Part 2 introduces performative aspects of powwows with specific reference to people and bodies--elders, princesses, singers--and how these bodies contribute to identity formation and community building in specific powwows. Essentially this section represents the people you see at every powwow.
Part 3 (what I came to refer to as Powwow Outliers) addresses powwow culture inside particular enclaves we do not immediately associate with powwow--indigenous gays and lesbians, southeastern tribes reclaiming profession of their cultures, German nationals dancing, New Age acting within a constructed tribal/powwow identity, and the multitude of expected (Indianness, common identity) and unexpected (tribally specific identity/community expression) reasons these various groups powwow.
As powwow history and lineage has been outlined in previous works, it is part 3 that fired me up the most about this book. I have so many questions to ask it--is powwow able to be appropriated if powwow is such an ambiguous and "unclaimable" event? Can anyone appropriate powwow for their community, tweaking it as they see fit? Is powwow uniquely indigenous? What makes powwow so easily transformable for individual communities? Given its broad nature, does powwow work for or against indigenous identity? Perhaps these questions are the reason the editors did not provide a conclusion, in order to bridge some of the larger, more unsolvable questions raised through the readings.
A brief discussion of how replacing pan-Indian with intertribal concludes that "understanding powwow as both a community-specific and a cross-cultural institution means doing more than simply renaming things, so dropping 'Pan-Indian' won't necessarily produce more perceptive treatments" (p. xiii). The editors do state that the collection is a stepping-off point for further discussion, not a text that solves issues. In an amazing way, however, the collection introduces the intertribal critique without overt analysis, allowing the reader to draw his/her own conclusions about pan-Indian or localized cultural event with regard to powwow. In that way, this collection would be excellent for undergraduate populations with little exposure to powwow or indigenous cultural activities.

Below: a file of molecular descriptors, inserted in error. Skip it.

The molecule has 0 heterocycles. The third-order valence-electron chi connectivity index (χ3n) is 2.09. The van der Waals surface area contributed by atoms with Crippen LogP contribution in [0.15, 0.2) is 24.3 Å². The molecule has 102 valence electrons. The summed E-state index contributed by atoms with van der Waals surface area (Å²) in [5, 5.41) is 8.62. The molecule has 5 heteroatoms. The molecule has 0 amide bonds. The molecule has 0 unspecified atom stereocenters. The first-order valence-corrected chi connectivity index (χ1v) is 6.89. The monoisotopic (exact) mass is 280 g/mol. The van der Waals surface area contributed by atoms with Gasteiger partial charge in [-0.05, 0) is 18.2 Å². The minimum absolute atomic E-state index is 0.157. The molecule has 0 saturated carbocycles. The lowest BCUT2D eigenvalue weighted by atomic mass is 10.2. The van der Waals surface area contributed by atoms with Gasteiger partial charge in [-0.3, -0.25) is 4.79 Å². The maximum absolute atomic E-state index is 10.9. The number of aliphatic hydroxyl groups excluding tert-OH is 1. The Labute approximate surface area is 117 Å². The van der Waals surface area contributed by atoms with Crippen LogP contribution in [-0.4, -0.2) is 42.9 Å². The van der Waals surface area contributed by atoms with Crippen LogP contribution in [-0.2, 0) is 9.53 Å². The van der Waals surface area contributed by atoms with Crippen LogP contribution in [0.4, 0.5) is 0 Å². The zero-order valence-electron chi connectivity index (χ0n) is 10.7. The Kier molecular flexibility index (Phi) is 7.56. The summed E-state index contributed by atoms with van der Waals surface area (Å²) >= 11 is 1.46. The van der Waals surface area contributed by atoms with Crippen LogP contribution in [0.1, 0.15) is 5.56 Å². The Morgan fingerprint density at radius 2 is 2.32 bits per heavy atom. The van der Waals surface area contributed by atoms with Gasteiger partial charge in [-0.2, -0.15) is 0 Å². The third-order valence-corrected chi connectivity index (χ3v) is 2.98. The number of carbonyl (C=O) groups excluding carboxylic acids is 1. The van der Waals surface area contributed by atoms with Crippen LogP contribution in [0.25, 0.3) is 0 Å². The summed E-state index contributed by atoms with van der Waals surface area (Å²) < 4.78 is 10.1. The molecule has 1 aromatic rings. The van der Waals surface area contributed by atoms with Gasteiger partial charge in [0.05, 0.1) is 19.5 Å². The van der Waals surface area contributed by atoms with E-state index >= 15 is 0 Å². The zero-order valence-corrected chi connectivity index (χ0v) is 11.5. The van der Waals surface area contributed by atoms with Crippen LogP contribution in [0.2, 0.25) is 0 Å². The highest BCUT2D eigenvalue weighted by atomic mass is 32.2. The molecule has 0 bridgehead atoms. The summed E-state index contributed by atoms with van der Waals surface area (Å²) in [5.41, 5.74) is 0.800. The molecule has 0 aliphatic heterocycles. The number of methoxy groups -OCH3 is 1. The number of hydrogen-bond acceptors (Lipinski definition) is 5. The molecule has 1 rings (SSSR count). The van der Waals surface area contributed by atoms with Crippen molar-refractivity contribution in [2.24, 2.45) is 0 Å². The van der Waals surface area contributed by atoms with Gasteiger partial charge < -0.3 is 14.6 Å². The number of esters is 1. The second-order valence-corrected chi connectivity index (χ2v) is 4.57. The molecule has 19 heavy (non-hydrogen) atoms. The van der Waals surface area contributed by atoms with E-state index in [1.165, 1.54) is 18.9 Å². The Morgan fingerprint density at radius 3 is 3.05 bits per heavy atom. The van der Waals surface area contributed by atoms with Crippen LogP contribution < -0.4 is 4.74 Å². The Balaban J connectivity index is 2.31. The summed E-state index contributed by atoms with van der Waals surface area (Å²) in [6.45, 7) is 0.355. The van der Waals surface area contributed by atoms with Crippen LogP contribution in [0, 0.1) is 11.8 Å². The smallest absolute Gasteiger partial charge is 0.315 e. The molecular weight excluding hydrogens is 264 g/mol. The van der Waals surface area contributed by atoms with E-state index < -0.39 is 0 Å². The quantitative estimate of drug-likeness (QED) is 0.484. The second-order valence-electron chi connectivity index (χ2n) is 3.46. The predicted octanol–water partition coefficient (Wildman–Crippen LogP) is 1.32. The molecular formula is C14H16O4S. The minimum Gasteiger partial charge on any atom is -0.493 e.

It seems another goal is to spark interest and discussion concerning the powwow as something more than just a set of generalized cultural practices; however, the text does just the opposite. Numerous examples illustrate how the powwow can be a sociocultural template that many groups may take and shape as their own. For example, the New-Agers, the Monacan nation, and the Ho-chunk each take the common ground of dance, music, head people, emcees, arena directors, and elders, and make it their own with practices, songs, and language unique to their own nation or region, or re-discovering of community.
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Megan L. MacDonald. Review of Ellis, Clyde; Lassiter, Luke Ellis; Dunham, Gary H., eds., Powwow.
H-AmIndian, H-Net Reviews.